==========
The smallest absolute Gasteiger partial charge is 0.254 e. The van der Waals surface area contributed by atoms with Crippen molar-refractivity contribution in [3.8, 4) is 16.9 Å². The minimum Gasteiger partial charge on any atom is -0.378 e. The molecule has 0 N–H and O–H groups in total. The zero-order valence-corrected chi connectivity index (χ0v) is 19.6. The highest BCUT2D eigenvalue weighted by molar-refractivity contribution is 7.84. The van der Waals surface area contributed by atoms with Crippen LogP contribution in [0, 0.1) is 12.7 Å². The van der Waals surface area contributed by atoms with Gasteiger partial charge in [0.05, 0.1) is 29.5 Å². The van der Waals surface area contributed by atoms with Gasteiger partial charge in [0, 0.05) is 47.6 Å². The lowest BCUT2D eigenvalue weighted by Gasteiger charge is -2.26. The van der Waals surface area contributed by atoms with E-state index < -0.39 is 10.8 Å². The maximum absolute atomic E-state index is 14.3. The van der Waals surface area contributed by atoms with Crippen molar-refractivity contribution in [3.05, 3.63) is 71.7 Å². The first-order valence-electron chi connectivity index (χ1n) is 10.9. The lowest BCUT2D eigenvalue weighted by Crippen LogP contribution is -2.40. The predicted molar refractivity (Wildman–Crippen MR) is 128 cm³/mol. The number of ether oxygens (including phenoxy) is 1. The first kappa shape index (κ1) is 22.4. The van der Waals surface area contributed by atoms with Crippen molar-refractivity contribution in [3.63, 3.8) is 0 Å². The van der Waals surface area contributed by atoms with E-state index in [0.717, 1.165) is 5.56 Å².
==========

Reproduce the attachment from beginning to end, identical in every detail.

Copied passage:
The smallest absolute Gasteiger partial charge is 0.254 e. The van der Waals surface area contributed by atoms with Crippen molar-refractivity contribution in [3.8, 4) is 16.9 Å². The minimum Gasteiger partial charge on any atom is -0.378 e. The molecule has 0 N–H and O–H groups in total. The zero-order valence-corrected chi connectivity index (χ0v) is 19.6. The highest BCUT2D eigenvalue weighted by molar-refractivity contribution is 7.84. The van der Waals surface area contributed by atoms with Crippen LogP contribution in [0, 0.1) is 12.7 Å². The van der Waals surface area contributed by atoms with Gasteiger partial charge in [0.05, 0.1) is 29.5 Å². The van der Waals surface area contributed by atoms with Gasteiger partial charge in [0, 0.05) is 47.6 Å². The lowest BCUT2D eigenvalue weighted by Gasteiger charge is -2.26. The van der Waals surface area contributed by atoms with E-state index < -0.39 is 10.8 Å². The maximum absolute atomic E-state index is 14.3. The van der Waals surface area contributed by atoms with Crippen molar-refractivity contribution in [3.05, 3.63) is 71.7 Å². The first-order valence-electron chi connectivity index (χ1n) is 10.9. The lowest BCUT2D eigenvalue weighted by Crippen LogP contribution is -2.40. The predicted molar refractivity (Wildman–Crippen MR) is 128 cm³/mol. The number of ether oxygens (including phenoxy) is 1. The first kappa shape index (κ1) is 22.4. The van der Waals surface area contributed by atoms with Crippen molar-refractivity contribution in [3.63, 3.8) is 0 Å². The van der Waals surface area contributed by atoms with E-state index in [0.717, 1.165) is 5.56 Å².